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Blog California Child Care Voices 0 Comments

Keep the Flowers — I’ll Take a Livable Wage and Access to Childcare

While mothers will be showered with flowers and brunches this Mother’s Day, what millions of California moms really need is access to quality, affordable child care.

Eboni Warren, a mother of a 2-year old daughter and an Associate Teacher for Head Start YMCA in Berkeley, California says, “I’m proud to be a part of the Fight for $15 that made California the nation’s leader in lifting wages.  With a daughter of my own, however, I know that is not enough. On $15 an hour, paying for child care is still impossible. California must make an investment in working women by expanding access to quality child care, and ensuring no early educators are excluded from the dignity of living wages. We ALL need $15 and a union to move out of poverty.”

Today, one million California children ages 0-5 lack the early education studies show closes the achievement gap and paves the way for success in school and life.  California also falls fall short on a key measure of child care quality: wages for child care providers.

Child care workers are already among the lowest-paid workers in the country, with median hourly wages 39.3% lower than workers in other occupations. Nationwide, nearly half of child care providers are forced to rely on public assistance for things like food, health care and housing.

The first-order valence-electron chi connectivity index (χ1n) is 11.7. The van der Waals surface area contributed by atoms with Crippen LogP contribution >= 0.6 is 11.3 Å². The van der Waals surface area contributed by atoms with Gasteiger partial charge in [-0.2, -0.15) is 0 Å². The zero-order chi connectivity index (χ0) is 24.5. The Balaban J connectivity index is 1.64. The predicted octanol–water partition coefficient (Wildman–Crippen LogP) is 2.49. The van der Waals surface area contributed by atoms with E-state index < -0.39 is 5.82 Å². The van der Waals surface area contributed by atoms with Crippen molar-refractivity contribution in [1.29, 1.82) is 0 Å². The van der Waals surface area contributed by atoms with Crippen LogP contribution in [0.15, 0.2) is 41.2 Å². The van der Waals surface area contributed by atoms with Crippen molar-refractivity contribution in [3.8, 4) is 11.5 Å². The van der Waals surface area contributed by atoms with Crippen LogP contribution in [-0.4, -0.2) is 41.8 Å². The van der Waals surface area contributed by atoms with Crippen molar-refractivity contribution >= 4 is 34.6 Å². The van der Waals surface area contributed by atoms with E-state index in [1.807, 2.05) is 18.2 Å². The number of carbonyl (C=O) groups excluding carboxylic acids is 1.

Family Child Care Providers who care for children through state subsidized child care programs are not covered by California’s landmark minimum wage increase because they are not considered employees of the state.  Their wages average between $5-$8 an hour – or one-third the $15 minimum effective in 2022.

“Eboni is a partner in moving my family forward; she helps me succeed as a working mom,” said Elizabeth Brooks, a parent from Richmond, CA. “She empowers me to go to school knowing my child is safe and learning. Affordable child care is getting harder to find, and child care workers are leaving the profession because of stagnant wages. California must do better for women like me to succeed.”

The Raising California Together Coalition is working to expand access to quality, affordable early care and education, starting with ensuring that family child care providers, who are not covered by minimum wage laws, also have a path to $15 an hour.

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